The Check-Up: Wash Your Hands, Doc

Hospital germs everywhere! Plus, the world's heaviest woman goes on a diet—today's health headlines.

• In the department of “things I wish I hadn’t read”: “Compliance rates for hand washing in American hospitals are only around 40 percent.” Geez. Thanks a lot, New York Times. Apparently it’s really, really hard to get doctors and nurses to wash their hands between patients, despite sign after posted sign that tells them they have to. Turns out, those signs are the problem! According to a study coming out in the journal Psychological Science, changing the wording from “Wash your hands to protect yourself” to “Wash your hands to protect your patients” might be enough to spur hospital workers to wash their hands more frequently. Sayeth the Times:

“There’s this perception among some health care providers that ‘I’m around sick people all the time and I don’t get sick very often, so my immune system is extra strong,’” said David Hofmann, an author of the study and a professor of organizational behavior at the University of North Carolina at Chapel Hill. “But if you go back to the Hippocratic oath that all doctors adhere to, it’s ‘First do no harm.’ So if you have a sign that says ‘Hey, look, here’s a really vulnerable person you’re about to walk in and see,’ then maybe a sign focused on that person will cue this larger core value in the physician to protect the patient.”

You can read about the researchers’ methodology over here, but here’s the takeaway: Compared with other signs, the patient-centric signage yielded a 33 percent increase in the amount of soap and disinfectant used over the course of two weeks. Hooray?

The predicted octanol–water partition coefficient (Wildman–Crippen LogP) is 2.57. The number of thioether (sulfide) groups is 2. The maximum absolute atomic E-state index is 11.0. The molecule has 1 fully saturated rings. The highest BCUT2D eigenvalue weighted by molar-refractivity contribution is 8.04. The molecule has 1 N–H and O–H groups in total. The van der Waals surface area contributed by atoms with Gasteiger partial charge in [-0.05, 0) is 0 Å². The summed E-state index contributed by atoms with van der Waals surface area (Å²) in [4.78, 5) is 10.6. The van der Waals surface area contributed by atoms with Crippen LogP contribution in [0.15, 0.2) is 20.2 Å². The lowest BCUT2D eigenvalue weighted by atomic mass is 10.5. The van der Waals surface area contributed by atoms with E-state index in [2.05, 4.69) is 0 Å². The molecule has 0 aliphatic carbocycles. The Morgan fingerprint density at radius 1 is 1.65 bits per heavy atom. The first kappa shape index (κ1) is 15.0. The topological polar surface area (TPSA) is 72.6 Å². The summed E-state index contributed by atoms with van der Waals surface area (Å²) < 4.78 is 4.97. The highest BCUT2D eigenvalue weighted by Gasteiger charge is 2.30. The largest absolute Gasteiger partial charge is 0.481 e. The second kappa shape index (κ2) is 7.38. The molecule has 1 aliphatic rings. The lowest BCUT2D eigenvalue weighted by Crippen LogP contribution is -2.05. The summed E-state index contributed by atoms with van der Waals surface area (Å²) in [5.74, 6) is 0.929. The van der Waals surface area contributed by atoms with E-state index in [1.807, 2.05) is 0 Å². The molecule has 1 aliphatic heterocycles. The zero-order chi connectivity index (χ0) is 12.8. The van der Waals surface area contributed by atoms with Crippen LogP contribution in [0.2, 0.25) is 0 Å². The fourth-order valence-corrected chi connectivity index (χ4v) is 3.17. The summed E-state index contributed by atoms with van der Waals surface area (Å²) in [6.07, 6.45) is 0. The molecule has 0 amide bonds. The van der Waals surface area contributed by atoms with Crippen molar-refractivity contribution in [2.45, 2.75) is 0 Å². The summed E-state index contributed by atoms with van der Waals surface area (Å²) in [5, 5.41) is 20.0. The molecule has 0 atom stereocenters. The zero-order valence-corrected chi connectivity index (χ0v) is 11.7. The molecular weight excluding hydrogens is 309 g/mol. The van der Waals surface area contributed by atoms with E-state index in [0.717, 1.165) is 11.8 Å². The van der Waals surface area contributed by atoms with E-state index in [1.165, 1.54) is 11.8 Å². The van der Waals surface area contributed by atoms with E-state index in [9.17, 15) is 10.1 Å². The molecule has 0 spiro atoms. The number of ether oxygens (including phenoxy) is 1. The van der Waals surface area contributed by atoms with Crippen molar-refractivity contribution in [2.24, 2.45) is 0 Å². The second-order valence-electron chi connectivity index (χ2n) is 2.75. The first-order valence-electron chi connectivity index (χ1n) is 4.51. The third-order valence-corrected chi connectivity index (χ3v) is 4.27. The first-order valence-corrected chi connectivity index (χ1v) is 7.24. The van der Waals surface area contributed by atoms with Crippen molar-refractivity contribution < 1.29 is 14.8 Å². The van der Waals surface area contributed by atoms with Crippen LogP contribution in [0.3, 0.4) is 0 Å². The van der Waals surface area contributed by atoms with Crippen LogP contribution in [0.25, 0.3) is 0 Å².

• Since we’re already on the subject, a somewhat related study of the germiness of hospital garb found out, well, some disgusting things. That white lab coat your doctor wears? Swimming in germs. Those cute scrubs with the smiley faces on them? Filthy. MSNBC reports that “more than 60 percent of health workers’ uniforms sampled by researchers tested positive for pathogens, including the germs that can cause pneumonia, bloodstream infections and drug-resistant infections such as MRSA.” Pardon me while I squirm a little bit.

• And now for something completely different! Did you hear about that woman a few months back who was making headlines by aiming to weigh 1,000 pounds and be the world’s heaviest woman, documenting her progress on a website that people paid to view, and becoming kinda wealthy in the process? Well. She’s going on a diet. has the story of Donna Simpson, who recently broke up with her fiancé of five years and now wants to lose weight. How? With hard work, time with a therapist—and the help of her new weight-loss blog, of course.